Results of a recent study has suggested that many of our early memories may never have happened – and that our brains have created them.
A team of researchers from UK Universities asked over 6,000 people of various ages to tell them their first autobiographical memory.
They were asked how old they were, how vivid the memory was and from what perspective the memory was ‘seen’ from.
On average our earliest memories are formed at around 3.24 years of age. However, 40% of respondents claimed to have memories from age two or below – and 14% reported memories from age one or below.
This doesn’t sit right with previous research into memory development which has shown that the parts of the brain responsible for forming memories have not developed until children reach 3-4 years of age.
The team questioned how so many people (2,487 out of 6,000) were able to report vivid memories from aged two or below when this wouldn’t be possible due to the necessary neurological processes not having developed yet.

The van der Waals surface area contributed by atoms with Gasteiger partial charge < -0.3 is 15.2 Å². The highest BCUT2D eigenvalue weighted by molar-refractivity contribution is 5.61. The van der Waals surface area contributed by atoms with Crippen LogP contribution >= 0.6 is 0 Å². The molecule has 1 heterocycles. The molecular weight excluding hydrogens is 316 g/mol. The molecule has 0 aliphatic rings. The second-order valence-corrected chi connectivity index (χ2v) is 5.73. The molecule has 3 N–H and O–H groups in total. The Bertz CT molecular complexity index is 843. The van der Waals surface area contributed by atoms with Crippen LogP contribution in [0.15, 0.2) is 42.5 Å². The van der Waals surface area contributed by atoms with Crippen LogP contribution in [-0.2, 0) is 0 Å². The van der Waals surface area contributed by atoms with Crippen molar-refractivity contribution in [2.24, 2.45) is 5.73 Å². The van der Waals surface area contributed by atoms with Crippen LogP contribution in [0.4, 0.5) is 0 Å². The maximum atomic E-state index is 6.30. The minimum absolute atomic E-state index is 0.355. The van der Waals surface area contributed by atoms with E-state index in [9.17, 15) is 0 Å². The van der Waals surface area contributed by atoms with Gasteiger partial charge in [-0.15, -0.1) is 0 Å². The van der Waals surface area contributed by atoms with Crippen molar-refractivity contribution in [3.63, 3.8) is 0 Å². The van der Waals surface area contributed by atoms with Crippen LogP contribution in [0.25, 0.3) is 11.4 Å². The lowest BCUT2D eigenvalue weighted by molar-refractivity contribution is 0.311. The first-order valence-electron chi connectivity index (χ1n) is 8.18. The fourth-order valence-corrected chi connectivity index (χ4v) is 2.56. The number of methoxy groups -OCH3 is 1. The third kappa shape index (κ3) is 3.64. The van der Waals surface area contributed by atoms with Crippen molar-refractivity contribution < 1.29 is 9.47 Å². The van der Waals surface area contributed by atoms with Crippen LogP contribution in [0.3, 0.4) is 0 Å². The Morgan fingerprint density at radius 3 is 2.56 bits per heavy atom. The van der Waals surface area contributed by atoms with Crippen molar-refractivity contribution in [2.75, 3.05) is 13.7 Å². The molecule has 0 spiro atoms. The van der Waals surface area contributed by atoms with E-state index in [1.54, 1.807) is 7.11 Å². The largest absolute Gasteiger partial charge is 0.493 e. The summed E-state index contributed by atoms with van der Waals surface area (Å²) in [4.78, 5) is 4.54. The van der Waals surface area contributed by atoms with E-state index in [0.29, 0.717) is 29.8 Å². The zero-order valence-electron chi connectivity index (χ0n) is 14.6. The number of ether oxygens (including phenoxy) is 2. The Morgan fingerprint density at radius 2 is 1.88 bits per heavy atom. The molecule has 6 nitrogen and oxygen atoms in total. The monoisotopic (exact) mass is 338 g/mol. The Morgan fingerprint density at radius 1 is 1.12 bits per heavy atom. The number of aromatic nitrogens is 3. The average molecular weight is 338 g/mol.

They looked into the possibility that the respondents had simply underestimated their age at the time the memories were formed.
However, this didn’t ring true as the memories reported were specific to children aged two or under – such as being in a pushchair or a cot.
The early memories reported by the respondents who could remember from age three or over had recollections of childhood items or events such as toys or holidays.
The memories of each group were qualitatively different enough to rule out simple misdating.
The team concluded that the memories were likely to be fictional. It could be that respondents had taken in imagery from photographs, home movies or stories from relatives and then linked them to some fragmentary visual imagery and combined them to form a fictitious – but sometimes vivid – memory.
The fact that 40% of respondents reported having such early memories shows what a common occurrence this is.
Other studies have shown that no memories are ‘records’ of events – but rather ‘psychological representations of the self in the past’.